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Scripture reading – Deuteronomy 6-7

Our chronological Scripture reading brings us to Deuteronomy 6-7, where we find Moses continuing his second oration before the congregation of Israel (which he began in Deuteronomy 5). After stating the Ten Commandments to the people (5:7-21), Moses charged them to keep the covenant by “[walking] in all the ways which the Lord [their] God [had] commanded [them]” (5:33).

Deuteronomy 6 

A Sacred Duty: The Perpetual Responsibility to Instruct Sons and Daughters

The Reward for Obedience (Deuteronomy 6:1-3)

Israel was not only to obey “the commandments, the statutes, and the judgments” which the LORD had given Moses to teach the people (6:1), but they were to “fear the LORD” and teach their “son, and [their] son’s son, all the days of [their] life; and that [their] days may be prolonged” (6:2).

Take a moment and ponder not only the command but also the promise. There was a direct correlation between the quality and length of one’s life and whether or not they have faithfully obeyed the LORD’S commands, feared Him, and instructed their children and grandchildren in His statutes and commandments. One wonders about the number of potentially premature deaths of those who have lived apart from the Lord’s commandments.

Moses continued his appeal to the people and said, “Hear therefore, O Israel, and observe to do it; that it may be well with thee, and that ye may increase mightily, as the Lord God of thy fathers hath promised thee, in the land that floweth with milk and honey” (6:3). Once again, prosperity was the reward for fearing and revering the LORD.

Principles for Obedience (Deuteronomy 6:4-5)

Known as The Shema among Hebrew people, Deuteronomy 6:4-5 is prayed twice daily by many Jewish people for it summarizes the essence of Israel’s God and that nation’s unique relationship with Him.

Deuteronomy 6:4–5 4Hear, O Israel: The Lord our God is one Lord: 5And thou shalt love the Lord thy God with all thine heart, and with all thy soul, and with all thy might.

In the New Testament, when a lawyer asked Jesus, “36Master, which is the great commandment in the law?” (Matthew 22:36). Jesus quoted “The Shema” and said, “Thou shalt love the Lord thy God with all thy heart, and with all thy soul, and with all thy mind. 38This is the first and great commandment” (Matthew 22:37-38).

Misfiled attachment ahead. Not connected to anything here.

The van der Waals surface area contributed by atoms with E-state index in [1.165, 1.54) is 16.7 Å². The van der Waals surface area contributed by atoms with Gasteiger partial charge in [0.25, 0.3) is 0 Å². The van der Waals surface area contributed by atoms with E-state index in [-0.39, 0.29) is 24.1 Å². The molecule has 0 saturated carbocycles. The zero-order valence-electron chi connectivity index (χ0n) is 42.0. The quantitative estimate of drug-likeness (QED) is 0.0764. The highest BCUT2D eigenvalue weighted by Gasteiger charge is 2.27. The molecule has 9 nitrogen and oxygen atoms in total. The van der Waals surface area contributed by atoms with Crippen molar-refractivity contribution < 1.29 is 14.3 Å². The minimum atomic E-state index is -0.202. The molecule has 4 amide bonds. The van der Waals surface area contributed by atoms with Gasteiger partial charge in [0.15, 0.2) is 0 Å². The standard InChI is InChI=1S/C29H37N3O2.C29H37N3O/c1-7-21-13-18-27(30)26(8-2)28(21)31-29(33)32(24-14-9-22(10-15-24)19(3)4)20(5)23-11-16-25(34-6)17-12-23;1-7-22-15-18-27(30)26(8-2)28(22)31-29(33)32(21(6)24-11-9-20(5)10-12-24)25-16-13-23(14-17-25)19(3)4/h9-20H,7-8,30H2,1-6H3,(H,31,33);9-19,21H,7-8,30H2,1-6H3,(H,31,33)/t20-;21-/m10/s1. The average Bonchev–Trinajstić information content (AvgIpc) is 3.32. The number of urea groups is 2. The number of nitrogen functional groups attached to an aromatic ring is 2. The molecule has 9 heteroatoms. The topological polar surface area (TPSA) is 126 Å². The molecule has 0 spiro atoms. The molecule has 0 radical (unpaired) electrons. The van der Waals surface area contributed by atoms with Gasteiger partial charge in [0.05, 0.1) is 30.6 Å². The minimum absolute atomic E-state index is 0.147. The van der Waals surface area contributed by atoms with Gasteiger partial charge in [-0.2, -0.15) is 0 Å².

The Means of Obedience (Deuteronomy 6:6-9)

Without exception, each generation was to obey the commandments out of a heart of love and to communicate the commands, statutes, and laws of the LORD “diligently” to their children (6:7-9). The Word of God was to be persistently considered in every household. Its commands, statutes, and laws were the spiritual guide for every area of life and were to be taught when sitting down, walking, lying down at night, or rising at dawn. Even the entrance to one’s home was to be graced with the Law of God (6:9).

An Admonition (Deuteronomy 6:10-18)

Moses then warned the people not to forget the LORD amid their prosperity (6:10-11). They were reminded that “the LORD thy God is a jealous God” (6:15). Also, they were not to “tempt” or test the LORD by failing to obey Him (6:16). The LORD promised if the people would keep His commandments, He would prosper them (6:17). If they would do “right and good in the sight of the LORD,” it would be well with them (6:18).

A Directive for Parental Instructions (Deuteronomy 6:20-24)

Deuteronomy 6:20-23 returned to the privilege and responsibility the people had for instructing their children. Fathers and mothers were to remind their sons and daughters of all the LORD had done for them and to “do all these statutes, to fear the LORD” (6:24). Obey the LORD, and He promised to preserve them as a nation (6:24).

Deuteronomy 7 – Why did the LORD Choose Israel?

After challenging Israel to remember the providences and promises of the LORD, to obey His commandments, and teach them to their sons and daughters: Moses challenged Israel to utterly destroy the nations in the land He had promised them for an inheritance (Deuteronomy 7).

A Call for Separation (Deuteronomy 7:2-11)

The nation was to make no covenant of peace with the heathen, nor allow their sons and daughters to intermarry with them (7:2-4). Every idol and every place of idolatry was to be cut down (7:5).

Then Moses reminded the people that the LORD had chosen Israel to be a “holy people” (7:6). Israel was not chosen because the nation was significant in number nor a powerful people (7:7). God chose Israel because He “loved [them], and because He would keep the oath [covenant] which He had sworn unto [their] fathers [i.e., Abraham, Issac, and Jacob]” (7:8).

A Promise of Blessings for Obedience (Deuteronomy 7:12-26)

Deuteronomy 7 revealed much concerning the nature of God and His relationship with Israel. I look forward to considering those verses in a future devotion. But, for now, read the balance of chapter 7 and meditate on God’s grace, longsuffering, and holiness. After all, the LORD is “immutable,” and He has not changed!

Questions to consider:

1) What was Moses commanded to teach Israel? (Deuteronomy 6:1)

2) What did God promise if Israel kept His commandments and taught their children? (Deuteronomy 6:2-3)

3) How were parents to teach their children? (Deuteronomy 6:7)

4) Why were the sons and daughters of Israel forbidden to marry heathen spouses? (Deuteronomy 7:3-4)

Copyright © 2023 – Travis D. Smith

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